Corrie: From the second day of the course we’re briefing our students in the same way they would be briefed by an account manager or a client. We encourage our students to draw all of the information out from us and ask as many questions as possible. Nothing in the design process is missed — our students are critiqued on their research, brainstorming and thumbnails (or scamps) before they start getting things roaring on the mac.

  • Corrie

    Corrie Anderson

  • Jeffrey-bowman-%e2%80%93-by-anki-grothe-

    Jeffrey Bowman (Photo by Anki Grothe)

How is the teaching tailored to the current design marketplace and how do you keep up with what those demands are?

Holly: We are consistently consulting with the industry to ensure that what we are teaching is current and expected. The digital components of the course have increased exponentially in accordance with what employers and the industry and clients are expecting from designers.

Carlos: Now more than ever do studios need to turn over work quickly to meet market needs and to order to run viable businesses. Designers who can think on their feet, manage their time effectively and are technically-proficient are highly sought-after.

Most design businesses don’t have the luxury of having several weeks to develop a single concept. In my opinion, this is something most tertiary institutions are yet to catch up to.

Jeffrey: We are always in communication with the industry across all the colleges; we regularly invite them in to speak to the students, run briefs and give us critical feedback on the course and experience of the students they may have employed. Because the course is three months long we can tweak and implement small changes per course to keep up with the pace the design industry moves, but always with an overview of the bigger picture – to ensure quality design education.

Corrie: We’re constantly in touch with the industry, asking what they need in junior designers. As a private college we are constantly updating the course and tailoring it to industry needs. I have taught ten courses now and not one has been the same! It keeps me on my toes and the students’ work fresh.

The focus is on practical relevant design skills but how much design thinking, design history, concept creation etc is taught?  Do you agree that well-rounded designers need both these skill sets?

Holly: We totally agree that a designer needs to be able to have these fundamental attributes within their arsenal of skills to be able to create unique work that is commercially viable. At Shillington we do not accept “I chose this colour/typeface because I liked it” – either it is answering a brief and targeted at a demographic or the client won’t accept it.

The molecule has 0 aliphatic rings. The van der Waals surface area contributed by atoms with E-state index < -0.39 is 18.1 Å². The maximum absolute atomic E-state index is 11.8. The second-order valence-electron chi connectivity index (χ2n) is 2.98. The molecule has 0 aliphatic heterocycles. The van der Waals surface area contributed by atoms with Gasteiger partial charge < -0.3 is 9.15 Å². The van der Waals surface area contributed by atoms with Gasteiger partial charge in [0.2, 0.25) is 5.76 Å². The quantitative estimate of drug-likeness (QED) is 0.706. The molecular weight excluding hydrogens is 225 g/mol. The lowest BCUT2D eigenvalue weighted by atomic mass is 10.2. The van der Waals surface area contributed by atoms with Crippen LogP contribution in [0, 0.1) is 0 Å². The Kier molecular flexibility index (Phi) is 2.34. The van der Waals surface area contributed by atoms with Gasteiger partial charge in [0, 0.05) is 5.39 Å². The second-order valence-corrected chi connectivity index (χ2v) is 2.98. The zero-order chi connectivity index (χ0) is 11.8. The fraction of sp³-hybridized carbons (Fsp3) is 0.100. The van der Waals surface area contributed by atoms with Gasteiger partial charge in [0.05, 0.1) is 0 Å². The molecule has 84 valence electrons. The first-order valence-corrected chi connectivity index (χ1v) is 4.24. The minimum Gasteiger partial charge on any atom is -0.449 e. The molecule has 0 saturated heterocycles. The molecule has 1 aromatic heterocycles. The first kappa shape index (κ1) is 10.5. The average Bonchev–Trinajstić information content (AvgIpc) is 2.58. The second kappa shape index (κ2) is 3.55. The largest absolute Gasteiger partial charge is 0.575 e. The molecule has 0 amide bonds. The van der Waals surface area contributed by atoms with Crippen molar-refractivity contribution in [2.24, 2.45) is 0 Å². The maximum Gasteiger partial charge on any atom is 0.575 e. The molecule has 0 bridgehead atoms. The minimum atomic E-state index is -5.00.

Carlos: Absolutely. This could not be more important to me as a working creative and as a teacher. The fast-paced nature of the course necessitates a lot of hands-on work, but we make sure to provide a solid knowledge and skills base to our students.

Jeffrey: It runs parallel. We introduce the practical part of the course at the same time as the history, idea generation and concept development. We can do this because the briefs are where they run. I completely agree that a well-rounded designer should have both practical and conceptual skills, because the students leave here functioning at quite a high level practically, this gives them the freedom and time to develop even further their creative side when they are in a studio environment. 

Nice_bigger

Sponsored Article

It’s Nice That works with selected brands to create and deliver bespoke content solutions. To find out more about these sponsored articles or to request a media pack, contact our sales team using the address below.

Most Recent: Graphic Design View Archive

  1. List

    In the past couple of weeks we’ve looked at why Shillington College was founded to offer a different kind of graphic design education and heard from some of the teachers at Shillington campuses around the world about how they make this happen in practice.

  2. List

    It’s been a couple of years since we last featured Melbourne-based studio A Friend of Mine so the launch of their brand new website was the perfect chance to celebrate their talents again. Suzy Tuxen and her team were commissioned by new art and design fair Supergraph to create a “strong, industrial and friendly” identity and needed a graphic solution that stood on its own two feet without overshadowing the creative work featured at the event.

  3. List

    This year for the first time ever Istanbul is to be included in the Venice Architecture Biennale, and will showcase the work of five contemporary Turkish artists as curated by Murat Tabanlıoğlu. So how do you go about celebrating your country’s participation in one of the greatest celebrations of architecture? If you’re anything like graphic design studio Future Anecdotes Istanbul, you put together a glorious identity and accompanying publication to celebrate the event.

  4. List